# Question about the Dirac equation

Energy and momentum of a particle can be expressed by equation $$E^2=p_1^2c^2+p_2^2c^2+p_3^2c^2+m^2c^4\hspace{40pt}(1)$$ Equation (1) can be divided into $E$ on both sides. We obtain $$E=\frac{v_1}{c}p_1\,c+\frac{v_2}{c}p_2\,c+\frac{v_3}{c}p_3\,c+\frac{v_4}{c}m\,c^2\hspace{40pt}(2)$$ where $v^2=v_1^2+v_2^2+v_3^2$, and $v_4=\sqrt{c^2-v^2}$; The Dirac equation has the form $$i\hbar\frac{\partial\psi}{\partial t}=(\alpha_1\hat p_1c+\alpha_2\hat p_2c+\alpha_3\hat p_3c+\alpha_4m\,c^2)\psi\hspace{30pt}(3)$$ where $\alpha_i$ is matrix $(i=1,2,3,4)$. From the principle of correspondence between (2) and (3) is $\alpha_i\rightarrow v_i/c$. In quantum mechanics, it is shown that the relativistic velocity operator $v_v=dx_v/dt$; $(v=1,2,3)$ is given by $\hat{v}_v=c\,\alpha_v$, ie is a matrix operator. Then relativistic velocity operator $v_4=\sqrt {c^2-v^2}$ is the matrix $\hat v_4=c\alpha_4$. Is it right? Does the equation (2) be the basis of the Dirac equation?

• Why don't you square your equation (2) and check if it returns your equation (1). Frankly, I don't understand how you divided (1) into (2). – Horus Apr 21 '16 at 6:31
• Let $v_4=\sqrt{c^2-v^2}$ then $$\frac{p_1c}{E}=\frac{mv_1c(c/v_4)}{mc^2(c/v_4)}=\frac{v_1}{c}$$ and so on. Let $E_0=mc^2$ then $$\frac{E_0}{E}=\frac{v_4}{c}$$; – Alexander Klimets Apr 21 '16 at 9:21
• Well your math seems to check out. However a quick search on the Dirac equation would already tell you that the $\alpha$ matrices have the Pauli matrices for elements, independent of velocity. Also simply squaring your equation (2), it is already evident that it does not return the original equation (1), not unless $v_i v_j = 0$ where i does not equal j. I have an idea on why this is so though I think I am wrong. – Horus Apr 21 '16 at 13:39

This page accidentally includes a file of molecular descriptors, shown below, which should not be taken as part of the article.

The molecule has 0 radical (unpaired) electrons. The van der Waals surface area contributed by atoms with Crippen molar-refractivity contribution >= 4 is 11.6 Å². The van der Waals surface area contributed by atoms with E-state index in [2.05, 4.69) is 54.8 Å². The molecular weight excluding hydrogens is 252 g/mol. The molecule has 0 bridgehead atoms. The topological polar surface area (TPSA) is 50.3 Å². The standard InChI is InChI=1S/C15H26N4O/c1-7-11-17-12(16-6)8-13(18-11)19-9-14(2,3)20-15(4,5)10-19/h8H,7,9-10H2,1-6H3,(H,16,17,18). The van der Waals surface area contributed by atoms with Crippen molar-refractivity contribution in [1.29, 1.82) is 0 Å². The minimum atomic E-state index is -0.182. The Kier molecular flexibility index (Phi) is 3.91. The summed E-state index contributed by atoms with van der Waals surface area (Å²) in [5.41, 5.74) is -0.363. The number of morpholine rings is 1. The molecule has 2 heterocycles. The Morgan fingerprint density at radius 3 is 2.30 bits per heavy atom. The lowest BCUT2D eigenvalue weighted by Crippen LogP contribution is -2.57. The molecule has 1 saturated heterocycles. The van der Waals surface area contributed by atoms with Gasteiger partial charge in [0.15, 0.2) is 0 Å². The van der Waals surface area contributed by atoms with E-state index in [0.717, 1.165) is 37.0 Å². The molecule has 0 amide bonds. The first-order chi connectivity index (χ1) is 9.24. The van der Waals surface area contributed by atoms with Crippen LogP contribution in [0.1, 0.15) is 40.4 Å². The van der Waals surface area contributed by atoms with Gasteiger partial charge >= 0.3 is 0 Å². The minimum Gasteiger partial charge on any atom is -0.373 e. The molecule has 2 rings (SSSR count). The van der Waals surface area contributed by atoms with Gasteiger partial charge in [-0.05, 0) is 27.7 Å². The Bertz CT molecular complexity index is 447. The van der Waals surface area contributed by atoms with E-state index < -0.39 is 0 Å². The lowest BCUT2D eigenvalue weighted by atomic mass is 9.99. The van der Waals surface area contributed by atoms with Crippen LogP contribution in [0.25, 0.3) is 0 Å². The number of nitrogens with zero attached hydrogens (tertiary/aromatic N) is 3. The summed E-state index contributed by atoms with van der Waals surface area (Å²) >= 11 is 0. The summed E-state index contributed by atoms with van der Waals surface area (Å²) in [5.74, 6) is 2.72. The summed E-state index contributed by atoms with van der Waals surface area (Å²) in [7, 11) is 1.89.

• From the textbook: $$\frac{dx_{\nu}}{dt}=\frac{\partial x_{\nu}}{\partial t}+[H, x_{\nu}]$$ where $$H=c\alpha_{\nu}p_{\nu}+mc^2\alpha_4$$ Since the operator $x_{\nu}$ does not depend on time, it will be $dx_{\nu}/dt=[H,x_{\nu}]$. We get $$\frac{dx_{\nu}}{dt}=[{c\alpha_{\mu}p_{\nu}+mc^2\alpha_4},x_{\nu}]$$ The matrix $\alpha_{\mu}$ commutes with $x_{\nu}$, so that the matrix $\alpha_{\mu}$ can be factored out. Finally we have $$v_{\nu}=dx_{\nu}/dt=c\alpha_{\mu}[p_{\mu},x_{\nu}]=c\alpha_{\mu}\delta_{\mu\nu}=c\alpha_{\nu}$$ – Alexander Klimets Apr 21 '16 at 18:42

The Dirac equation (according to my understanding), is an alternate form of the Klein-Gordon equation. The Dirac equation can be derived from the following equation. $$Z_{μ\ }Z^{μ}-m^{2}=0$$ Were,$$Z_{μ\ }= \left(E\ \ \ P\right)$$ and, $$Z^{μ}= \begin{pmatrix} E\\-P \end{pmatrix}$$

Where "E" is the operator of energy, and "P" is the operator of momentum. The equation:

$$Z_{μ\ }Z^{μ}-m^{2}=0$$

Is the 4-vector representation of the equation:

$$E^{2}-P^{2}-m^{2}=0$$

Which is just a rearranged form of the Mass-Energy equation, with natural-unit simplification namely,

$$E^{2}=\ P^{2}+m^{2\ }$$

Therefore, the Dirac equation is just the Schrodinger equation, with a relativistic Hamiltonian. I guess, if you start with a relativistic Hamiltonian, and rearrange it in 4-vector notation, and then substitute in Quantum operators for energy and momentum, you will eventually get some form of the Dirac equation!

The connection between the equation, $$Z_{μ\ }Z^{μ}-m^{2}=0$$ and the Dirac equation, can be found in this video: https://www.youtube.com/watch?v=jjG2Y_dMsbI

I hope this helps!